The Eight Oddities of Guanzhong

3

Article by Tim King

There are a lot of potential adjectives one could use to describe Xi’an or Shaanxi: special, strange, different, astonishing, bizarre—the list goes on. Whichever one you’d choose, there’s no denying that this place is, if nothing else, very unique. The people of Shaanxi (specifically the Guanzhong Plain, a historical area that comprises much of modern day Shaanxi) would even agree with you if you called their homeland “bizarre,” because they are well aware of their reputation. There is no clearer indication of this than the Eight Oddities of Guanzhong, a list of eight features of this region’s culture that set them apart from any other people or cultures across China.

1. Giant Noodles

This won’t come as much of a shock to anyone who’s found a street full of restaurants to find that they’re only serving noodles, but the local obsession with large noodles is very well-known. There is some conjecture that the biang biang noodle, the most famous of all the Shaanxi noodle varieties, comes from an abundance of wheat in the Guanzhong area and a lack of some other things. Without meat and vegetables, one would need to eat a hell of a lot of noodle to get the proper energy to make it through the day, and our local noodles that more closely resemble belts really do the trick.

2. Giant Pancakes

Speaking of oversized wheat-based foods, the third oddity of Guanzhong is the guokui (锅盔), a pancake the size of a manhole cover. It is said that guokui was the chosen ration of Tang Dynasty soldiers for its size, flavor and portability. You can still find this kind of pancake today in the Muslim District or in restaurants that serve Shaanxi cuisine.

3. Hot Peppers

Our glutinous local specialties are great and all, but man cannot live on bread or noodle alone. The wise locals know this to be true, and have a solution: just put hot peppers on it. While Sichuan is usually pegged as the “spicy” province, even they don’t have the audacity to just make a meal out of peppers and bread and nothing else. That’s because they merely adopted the spicy; the Guanzhongers were born in it, molded by it, and are presumably immune to sting ring by now.

4. Squatting

While the “Chinese squat” is now world-famous, there are no better or more dedicated practitioners of it than the people of Guanzhong. They claim it’s more comfortable than standing or sitting, and will often squat even if there is a nice comfy stool or bench nearby—sometimes squatting on said seat. Reasons for this behavior are conflicting, sometimes citing the behaviors or edicts of emperors of ancient dynasties, or claiming that it’s a reinterpretation of kneeling.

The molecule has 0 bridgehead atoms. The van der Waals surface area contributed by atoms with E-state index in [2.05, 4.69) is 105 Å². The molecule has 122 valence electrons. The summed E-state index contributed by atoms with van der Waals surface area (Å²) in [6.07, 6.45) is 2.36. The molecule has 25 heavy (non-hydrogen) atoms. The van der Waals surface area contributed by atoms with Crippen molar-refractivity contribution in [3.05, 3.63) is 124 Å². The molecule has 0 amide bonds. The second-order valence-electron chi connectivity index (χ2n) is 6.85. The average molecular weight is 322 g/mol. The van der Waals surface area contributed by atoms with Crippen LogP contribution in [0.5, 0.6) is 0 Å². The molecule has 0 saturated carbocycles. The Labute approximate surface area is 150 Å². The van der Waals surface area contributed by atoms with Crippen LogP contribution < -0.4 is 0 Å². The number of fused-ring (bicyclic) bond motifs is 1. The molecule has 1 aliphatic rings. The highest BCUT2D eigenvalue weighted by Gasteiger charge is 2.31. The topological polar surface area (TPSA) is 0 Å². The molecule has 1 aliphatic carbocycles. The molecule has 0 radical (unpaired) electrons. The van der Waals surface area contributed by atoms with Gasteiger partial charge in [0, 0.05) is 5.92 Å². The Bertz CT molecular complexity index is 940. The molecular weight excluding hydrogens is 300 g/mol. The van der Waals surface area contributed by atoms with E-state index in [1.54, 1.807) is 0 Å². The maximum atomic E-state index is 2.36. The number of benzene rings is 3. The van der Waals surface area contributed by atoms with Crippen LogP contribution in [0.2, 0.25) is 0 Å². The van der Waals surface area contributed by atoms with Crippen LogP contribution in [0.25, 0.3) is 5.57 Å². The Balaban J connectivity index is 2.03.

5. Head-Kerchiefs

Not a reference to the shawls common to the area’s female Muslim population, decorated cloths or handkerchiefs are the traditional tool for local women to limit their exposure to the sun or dust, to keep their hair in place or simply to sop up sweat on hot days. These printed handkerchiefs were a common alternative to hats, which could be expensive in olden times.

6. Half Houses

Another example of the historical practicality of the Guanzhong people are something known as “half houses.” These are houses that, rather than having a ridge that slopes down on either side, there is just one slope, as if you cut a normal house in half. No one is a hundred percent sure why the Guanzhong people built them this way, but consensus points to it being more economical to build a house that way, though some theorize its shape was better suited to catching rainwater for various uses around the home.

7. Qin Opera

Qin Opera, one of the oldest forms of Chinese opera, is also one of its most distinctive. That distinction comes from the perception that Qin Opera performances are much more about yelling loudly than actually singing. It’s often charitably said that this fierce form of performance is reflective of the soul of the local people.

8. Insular People

It’s often said that Guanzhong women are loath to marry outside of their geographic area and that the Guanzhong people in general have little desire to venture out. Historically, this is because Xi’an was the center of the universe, and less historically some modern locals will say that “the places around Shaanxi just aren’t as good.” Fair enough. Why would you go through all the trouble of crossing the mountains just to get to somewhere worse than where you are?

Tim King is the editor-in-chief of Xianease. He can be reached at  tim.king@xianease.com